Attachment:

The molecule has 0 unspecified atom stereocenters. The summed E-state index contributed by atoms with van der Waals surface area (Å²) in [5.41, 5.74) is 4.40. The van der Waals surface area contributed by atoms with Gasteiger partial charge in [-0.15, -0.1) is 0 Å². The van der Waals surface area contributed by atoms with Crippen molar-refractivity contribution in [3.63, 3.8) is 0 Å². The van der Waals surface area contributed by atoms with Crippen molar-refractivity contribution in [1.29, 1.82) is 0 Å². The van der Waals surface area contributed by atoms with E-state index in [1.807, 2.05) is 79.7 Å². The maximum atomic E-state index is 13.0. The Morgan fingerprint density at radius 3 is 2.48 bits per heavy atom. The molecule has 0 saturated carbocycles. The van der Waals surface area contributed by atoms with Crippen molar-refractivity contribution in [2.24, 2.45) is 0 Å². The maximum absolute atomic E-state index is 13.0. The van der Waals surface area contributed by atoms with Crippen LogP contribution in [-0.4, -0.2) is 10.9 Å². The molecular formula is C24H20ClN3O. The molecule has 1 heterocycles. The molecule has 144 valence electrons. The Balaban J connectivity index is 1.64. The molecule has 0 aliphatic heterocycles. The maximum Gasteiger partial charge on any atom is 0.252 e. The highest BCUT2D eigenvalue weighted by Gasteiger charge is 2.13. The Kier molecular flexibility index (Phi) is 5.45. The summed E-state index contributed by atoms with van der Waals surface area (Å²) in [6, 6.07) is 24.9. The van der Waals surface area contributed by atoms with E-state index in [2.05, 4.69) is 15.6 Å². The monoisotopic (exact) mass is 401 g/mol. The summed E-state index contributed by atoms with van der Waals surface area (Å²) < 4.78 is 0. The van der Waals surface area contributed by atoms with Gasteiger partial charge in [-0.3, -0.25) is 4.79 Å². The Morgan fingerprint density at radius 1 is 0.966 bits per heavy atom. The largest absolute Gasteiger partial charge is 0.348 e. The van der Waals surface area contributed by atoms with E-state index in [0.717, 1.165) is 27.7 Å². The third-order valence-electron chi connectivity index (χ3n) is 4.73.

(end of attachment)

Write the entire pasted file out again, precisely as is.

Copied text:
The molecule has 0 unspecified atom stereocenters. The summed E-state index contributed by atoms with van der Waals surface area (Å²) in [5.41, 5.74) is 4.40. The van der Waals surface area contributed by atoms with Gasteiger partial charge in [-0.15, -0.1) is 0 Å². The van der Waals surface area contributed by atoms with Crippen molar-refractivity contribution in [3.63, 3.8) is 0 Å². The van der Waals surface area contributed by atoms with Crippen molar-refractivity contribution in [1.29, 1.82) is 0 Å². The van der Waals surface area contributed by atoms with E-state index in [1.807, 2.05) is 79.7 Å². The maximum atomic E-state index is 13.0. The Morgan fingerprint density at radius 3 is 2.48 bits per heavy atom. The molecule has 0 saturated carbocycles. The van der Waals surface area contributed by atoms with Crippen molar-refractivity contribution in [2.24, 2.45) is 0 Å². The maximum absolute atomic E-state index is 13.0. The van der Waals surface area contributed by atoms with Crippen LogP contribution in [-0.4, -0.2) is 10.9 Å². The molecular formula is C24H20ClN3O. The molecule has 1 heterocycles. The molecule has 144 valence electrons. The Balaban J connectivity index is 1.64. The molecule has 0 aliphatic heterocycles. The maximum Gasteiger partial charge on any atom is 0.252 e. The highest BCUT2D eigenvalue weighted by Gasteiger charge is 2.13. The Kier molecular flexibility index (Phi) is 5.45. The summed E-state index contributed by atoms with van der Waals surface area (Å²) in [6, 6.07) is 24.9. The van der Waals surface area contributed by atoms with E-state index in [2.05, 4.69) is 15.6 Å². The monoisotopic (exact) mass is 401 g/mol. The summed E-state index contributed by atoms with van der Waals surface area (Å²) < 4.78 is 0. The van der Waals surface area contributed by atoms with Gasteiger partial charge in [-0.3, -0.25) is 4.79 Å². The Morgan fingerprint density at radius 1 is 0.966 bits per heavy atom. The largest absolute Gasteiger partial charge is 0.348 e. The van der Waals surface area contributed by atoms with E-state index in [0.717, 1.165) is 27.7 Å². The third-order valence-electron chi connectivity index (χ3n) is 4.73.